Lane stands still as her well-practiced gaze cuts easily to the center of the painting, to the knife in the figure’s hands. She focuses on the slits and angles on the canvas; they remind her of the flipbooks she used to make in art class as a kid. “The more you look at it, the more you notice the movement of the knife,” Lane notes. Then she starts to recount the progression of her relationship to this work: at first she was puzzled by the knife, since when she looks at a painting for the first time, she never reads the labels. (She waits until she has explored the painting on her own.) “For a while when I first saw it I was like ‘is that a fork?’” She told herself, “Let me figure it out.” So she asked questions. Where is the figure standing? Is he in a basement? Is he using the knife to create or destroy? She muses, “Sometimes I don’t want to know too much because that wouldn’t leave as much for me to do on my own.”
Looking closely, Lane cycles slowly through the museum’s collection, interpreting and re-interpreting. But then, as soon as a visitor walks in, she snaps to attention. She needs to make sure that the art is out of harm’s way.
The Gallery holds pieces by Picasso, Brancusi, Rothko, and Fra Angelico, to name a few. But, for most of her day, Lane is not focusing her gaze on brushstrokes. Instead, she says, “I make sure no little children are crawling on the floor crying that they lost their mommies” and “I’m just here to make sure the art stays on the walls.” She scans the corners of the room in case someone trips on a bench. From her perch at her security desk, she focuses more on the moving shapes of visitors than the tiny, static art on the gallery walls. She is constantly watching to make sure no one gets too close to the art. “Everyone has the urge to touch,” she says.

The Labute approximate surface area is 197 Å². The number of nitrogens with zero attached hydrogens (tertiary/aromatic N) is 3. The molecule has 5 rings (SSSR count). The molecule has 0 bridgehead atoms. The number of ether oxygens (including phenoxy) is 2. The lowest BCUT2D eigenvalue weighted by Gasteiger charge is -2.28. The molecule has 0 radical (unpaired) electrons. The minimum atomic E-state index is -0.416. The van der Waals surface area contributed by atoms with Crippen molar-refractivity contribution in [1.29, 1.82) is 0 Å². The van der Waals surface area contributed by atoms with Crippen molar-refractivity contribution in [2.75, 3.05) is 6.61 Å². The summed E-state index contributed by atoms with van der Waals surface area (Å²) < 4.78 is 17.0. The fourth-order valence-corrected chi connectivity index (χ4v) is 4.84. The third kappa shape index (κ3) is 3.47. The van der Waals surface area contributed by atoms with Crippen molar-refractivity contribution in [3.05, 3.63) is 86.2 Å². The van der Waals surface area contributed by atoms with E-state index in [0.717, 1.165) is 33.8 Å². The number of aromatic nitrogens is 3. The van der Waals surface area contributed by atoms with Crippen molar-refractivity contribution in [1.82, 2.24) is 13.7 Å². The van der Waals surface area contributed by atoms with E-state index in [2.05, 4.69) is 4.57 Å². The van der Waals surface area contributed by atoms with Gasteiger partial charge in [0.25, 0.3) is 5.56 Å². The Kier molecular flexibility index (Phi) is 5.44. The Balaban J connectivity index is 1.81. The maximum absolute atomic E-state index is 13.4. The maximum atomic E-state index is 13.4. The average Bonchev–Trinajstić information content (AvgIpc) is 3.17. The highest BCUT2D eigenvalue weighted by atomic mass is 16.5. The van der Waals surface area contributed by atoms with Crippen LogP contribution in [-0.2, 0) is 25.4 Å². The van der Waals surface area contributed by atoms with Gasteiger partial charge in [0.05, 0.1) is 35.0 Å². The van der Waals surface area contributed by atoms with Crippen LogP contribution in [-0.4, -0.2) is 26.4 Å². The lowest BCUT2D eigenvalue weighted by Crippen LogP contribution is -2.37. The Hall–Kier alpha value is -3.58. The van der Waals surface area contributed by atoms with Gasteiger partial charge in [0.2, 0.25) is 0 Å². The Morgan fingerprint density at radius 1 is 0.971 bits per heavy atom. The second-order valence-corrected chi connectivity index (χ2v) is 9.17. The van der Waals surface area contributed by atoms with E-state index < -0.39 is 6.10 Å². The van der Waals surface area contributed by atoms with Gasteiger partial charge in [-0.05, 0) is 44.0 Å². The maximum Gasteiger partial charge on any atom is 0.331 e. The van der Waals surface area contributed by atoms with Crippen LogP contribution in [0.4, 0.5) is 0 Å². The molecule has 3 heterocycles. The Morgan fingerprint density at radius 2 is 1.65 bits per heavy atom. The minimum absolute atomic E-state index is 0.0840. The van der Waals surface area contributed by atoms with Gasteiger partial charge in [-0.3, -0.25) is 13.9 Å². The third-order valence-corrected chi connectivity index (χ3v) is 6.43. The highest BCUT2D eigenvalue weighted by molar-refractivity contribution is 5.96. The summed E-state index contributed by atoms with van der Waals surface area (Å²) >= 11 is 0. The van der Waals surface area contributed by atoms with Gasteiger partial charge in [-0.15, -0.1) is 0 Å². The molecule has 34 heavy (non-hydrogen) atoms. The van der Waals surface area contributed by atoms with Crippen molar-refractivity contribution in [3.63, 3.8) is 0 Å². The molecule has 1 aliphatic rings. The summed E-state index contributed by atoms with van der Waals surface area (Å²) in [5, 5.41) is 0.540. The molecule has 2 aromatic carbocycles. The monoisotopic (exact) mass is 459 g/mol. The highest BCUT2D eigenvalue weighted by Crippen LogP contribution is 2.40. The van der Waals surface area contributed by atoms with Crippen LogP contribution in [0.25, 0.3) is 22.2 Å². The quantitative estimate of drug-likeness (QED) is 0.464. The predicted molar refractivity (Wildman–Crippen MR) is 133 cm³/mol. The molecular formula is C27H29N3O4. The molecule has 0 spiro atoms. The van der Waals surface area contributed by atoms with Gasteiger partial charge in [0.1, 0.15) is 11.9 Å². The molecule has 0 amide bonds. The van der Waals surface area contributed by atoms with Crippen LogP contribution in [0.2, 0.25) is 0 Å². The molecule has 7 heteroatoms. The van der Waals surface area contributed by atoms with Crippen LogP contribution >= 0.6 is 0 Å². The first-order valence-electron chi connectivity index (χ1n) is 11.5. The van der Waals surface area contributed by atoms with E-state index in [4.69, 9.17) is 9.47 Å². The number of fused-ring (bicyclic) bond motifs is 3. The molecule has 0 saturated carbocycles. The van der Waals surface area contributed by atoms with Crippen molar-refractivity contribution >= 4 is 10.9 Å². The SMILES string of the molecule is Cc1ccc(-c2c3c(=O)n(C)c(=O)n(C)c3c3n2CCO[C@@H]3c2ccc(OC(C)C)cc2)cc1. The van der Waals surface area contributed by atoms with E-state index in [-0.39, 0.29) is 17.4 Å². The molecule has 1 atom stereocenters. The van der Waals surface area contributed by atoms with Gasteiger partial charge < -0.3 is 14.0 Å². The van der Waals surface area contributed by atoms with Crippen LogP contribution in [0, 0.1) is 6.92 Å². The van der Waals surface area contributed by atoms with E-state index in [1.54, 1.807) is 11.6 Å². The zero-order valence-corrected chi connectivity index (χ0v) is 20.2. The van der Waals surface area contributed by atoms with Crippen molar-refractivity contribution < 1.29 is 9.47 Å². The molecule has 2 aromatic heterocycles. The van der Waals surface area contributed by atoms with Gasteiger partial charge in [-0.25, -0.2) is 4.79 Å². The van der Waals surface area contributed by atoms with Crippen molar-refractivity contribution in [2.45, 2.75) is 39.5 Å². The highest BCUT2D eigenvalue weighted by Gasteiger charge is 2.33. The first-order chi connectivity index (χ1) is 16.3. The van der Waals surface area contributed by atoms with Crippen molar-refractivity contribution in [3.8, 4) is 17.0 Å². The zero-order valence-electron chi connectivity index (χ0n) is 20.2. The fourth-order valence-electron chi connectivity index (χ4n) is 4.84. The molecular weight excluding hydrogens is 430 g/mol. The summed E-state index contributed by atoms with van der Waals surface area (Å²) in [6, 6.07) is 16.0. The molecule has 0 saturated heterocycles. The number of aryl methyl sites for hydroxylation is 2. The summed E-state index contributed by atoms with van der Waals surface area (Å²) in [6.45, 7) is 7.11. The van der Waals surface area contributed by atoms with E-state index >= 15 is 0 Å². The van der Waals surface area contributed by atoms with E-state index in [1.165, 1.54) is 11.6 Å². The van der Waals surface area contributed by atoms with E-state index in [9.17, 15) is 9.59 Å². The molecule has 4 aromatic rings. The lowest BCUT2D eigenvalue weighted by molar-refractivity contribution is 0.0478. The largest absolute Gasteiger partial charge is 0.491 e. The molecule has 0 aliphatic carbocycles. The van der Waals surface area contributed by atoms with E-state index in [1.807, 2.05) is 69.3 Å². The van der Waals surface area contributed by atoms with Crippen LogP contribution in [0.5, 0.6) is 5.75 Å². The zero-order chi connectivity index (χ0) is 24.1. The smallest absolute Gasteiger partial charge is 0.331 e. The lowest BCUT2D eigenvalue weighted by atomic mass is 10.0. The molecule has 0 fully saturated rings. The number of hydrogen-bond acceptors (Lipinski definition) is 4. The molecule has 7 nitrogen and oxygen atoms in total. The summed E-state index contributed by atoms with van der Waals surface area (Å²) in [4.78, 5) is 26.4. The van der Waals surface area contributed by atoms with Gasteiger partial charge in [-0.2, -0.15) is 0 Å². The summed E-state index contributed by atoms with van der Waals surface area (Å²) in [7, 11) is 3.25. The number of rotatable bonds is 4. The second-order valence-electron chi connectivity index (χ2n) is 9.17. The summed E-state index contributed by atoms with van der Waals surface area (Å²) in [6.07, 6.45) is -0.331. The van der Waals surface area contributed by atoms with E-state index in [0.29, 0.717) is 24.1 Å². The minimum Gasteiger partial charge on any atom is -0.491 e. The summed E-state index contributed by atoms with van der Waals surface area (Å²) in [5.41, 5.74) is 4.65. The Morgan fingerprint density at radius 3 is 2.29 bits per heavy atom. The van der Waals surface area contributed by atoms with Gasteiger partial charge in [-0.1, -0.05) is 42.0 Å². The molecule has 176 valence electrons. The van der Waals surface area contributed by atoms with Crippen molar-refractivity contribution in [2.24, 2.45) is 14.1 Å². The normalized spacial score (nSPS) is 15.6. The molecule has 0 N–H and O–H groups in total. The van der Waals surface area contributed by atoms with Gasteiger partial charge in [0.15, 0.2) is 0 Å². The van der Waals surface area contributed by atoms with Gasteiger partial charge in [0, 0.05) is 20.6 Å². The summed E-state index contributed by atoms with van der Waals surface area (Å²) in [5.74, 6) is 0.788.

She envisions a “touch gallery” with touchable copies of famous pieces. Instead of discouraging tactile engagement, this space would sanctify it.
Leaning in, as if telling me a secret, Lane describes her dream exhibit: the full a tactile museum space. She envisions a “touch gallery” with touchable copies of famous pieces. Instead of discouraging tactile engagement, this space would sanctify it. She pictures a space filled with reproductions of the museum’s greatest hits. She has a specific room in mind, one in the basement of the YUAG that has an empty wall. Visitors (and Lane) could view pieces that, she says, for example, will “Feel and look just like an actual Picasso. And you can touch it.”
There would still be guards in this gallery, to help out if someone trips or if a kid wanders in unaccompanied. But the works would not need to be watched so vigilantly. This dream space would make Lane’s life as a guard easier. In this touch gallery, she imagines, “people can hopefully get the touchies out of them,” so upstairs they would not try to touch original works. Lane prefers when she does not need to stop visitors from doing what they want to do. When visitors come in, she says she always thinks, “I don’t want to talk to you,” hoping that the patron will not cause trouble.
Lane develops all kinds of plans while in the gallery, and she acts on some. After hours looking at Picassos, she had the idea to start sketching famous Picasso paintings “from a security guard’s perspective” in her free time. She just ordered some fabrics on eBay to start sewing dresses inspired by patterns in paintings. “All these ideas come from me working here, me being around the art handling, the exhibitions department, conservation,” she says.
The museum guard does a delicate dance—protecting art while trying not to interfere with the onlooker’s experience. In the tactile gallery of Lane’s imagination, this task might be easier. But for the moment, she continues to guard the space, eyes flickering across the canvases or computer screens, absorbing all the angles.